One of the goals of the study, known as GeparQuinto, is to see if lapatinib can improve the pathological complete response rate when added to anthracycline/taxane-based neoadjuvant chemotherapy. This has already been shown for trastuzumab.

Another study in the same session examines whether or not the combination of pertuzumab and trastuzumab has superior antitumor activity in women with early HER2-positive breast cancer than trastuzumab alone. These phase 2 results are from the Neoadjuvant Treatment With Herceptin and Pertuzumab (NEOSPHERE) trial, and will be presented by Luca Gianni, MD, director of medical oncology at the Fondazione IRCCS Istituto dei Tumori di Milano in Milan, Italy.

Yet another study will look at whether the combination of lapatinib, trastuzumab, and paclitaxel improves tumor response rates more than any of the agents alone in patients with HER2-positive breast cancers. Lead researcher José Baselga, MD, PhD, chief of the Division of Hematology and Oncology and associate director of the Massachusetts General Hospital Cancer Center in Boston, will present the study.

AIs and Toxicities, Including Cardiovascular Events

A couple of studies at the meeting will look at the toxicities related to adjuvant endocrine therapy in postmenopausal breast cancer patients.

The most important study, said Dr. Ravdin, is a meta-analysis that seeks to determine differences between serious adverse events, including cardiovascular ones, associated with aromatase inhibitors (AIs) and those associated with tamoxifen.

The study also explores whether these adverse events can be ameliorated by switching to AIs after 2 to 3 years of tamoxifen.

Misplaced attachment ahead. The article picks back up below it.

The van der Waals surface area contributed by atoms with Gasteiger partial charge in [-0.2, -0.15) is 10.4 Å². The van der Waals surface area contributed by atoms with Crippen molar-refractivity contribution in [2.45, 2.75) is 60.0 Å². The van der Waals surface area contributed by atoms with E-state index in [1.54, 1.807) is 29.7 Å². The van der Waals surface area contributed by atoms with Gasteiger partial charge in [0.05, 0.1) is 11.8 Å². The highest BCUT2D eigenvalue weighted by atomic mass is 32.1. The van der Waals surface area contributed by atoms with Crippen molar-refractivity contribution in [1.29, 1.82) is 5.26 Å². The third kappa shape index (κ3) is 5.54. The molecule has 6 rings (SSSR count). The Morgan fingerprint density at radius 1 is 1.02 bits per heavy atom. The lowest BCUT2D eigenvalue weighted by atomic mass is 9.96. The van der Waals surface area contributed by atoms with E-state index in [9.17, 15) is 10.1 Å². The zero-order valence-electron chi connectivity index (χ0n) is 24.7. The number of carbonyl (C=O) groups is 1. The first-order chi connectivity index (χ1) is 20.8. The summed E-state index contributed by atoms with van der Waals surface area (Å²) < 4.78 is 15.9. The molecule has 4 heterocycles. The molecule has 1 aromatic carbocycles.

"Finally we have enough trials and enough follow-up to address the cardiovascular safety of aromatase inhibitors relative to tamoxifen," said Dr. Ravdin about the meta-analysis.

The study will be presented by Eitan Amir, MD, from the Department of Medical Oncology at the Princess Margaret Hospital in Toronto, Ontario.

In the same session, on December 9, there will be presentations on obesity and the effectiveness of adjuvant therapy. Included will be a presentation that reviews overall survival and patient hormone-receptor status in American women.

That study will be presented by Joseph A. Sparano, MD, professor of medicine and women's health at Albert Einstein Medical College of Medicine and associate chair of the Department of Oncology at Montefiore Medical Center in the Bronx, New York.

Other Highlights

Dr. Ravdin singled out 2 other presentations of high value to meeting goers and clinicians who follow the meetings' news.

The final 5-year analysis of the multinational FinXX study looks at whether the integration of capecitabine into a sequential docetaxel followed by cyclophosphamide + epirubicin + 5-fluorouracil adjuvant regimen might improve clinical outcome for patients with medium- to high-risk early breast cancer. "Capecitabine is not used much in North America," said Dr. Ravdin, adding that it is therefore worthwhile for Americans to take a look at efficacy with this regimen.

The Sequencing of Chemotherapy and Radiotherapy in Adjuvant Breast Cancer Treatment (SECRAB) prospective randomized trial compares sequential with synchronous chemotherapy and radiotherapy. "Classically, we give chemotherapy first and then radiation," said Dr. Ravdin about the treatment sequence in much of early breast cancer. This is the "first major study of modern chemotherapy" to examine this sequencing, but he noted that there is a caveat — taxanes were not studied.


Comments on Medscape are moderated and should be professional in tone and on topic. You must declare any conflicts of interest related to your comments and responses. Please see our Commenting Guide for further information. We reserve the right to remove posts at our sole discretion.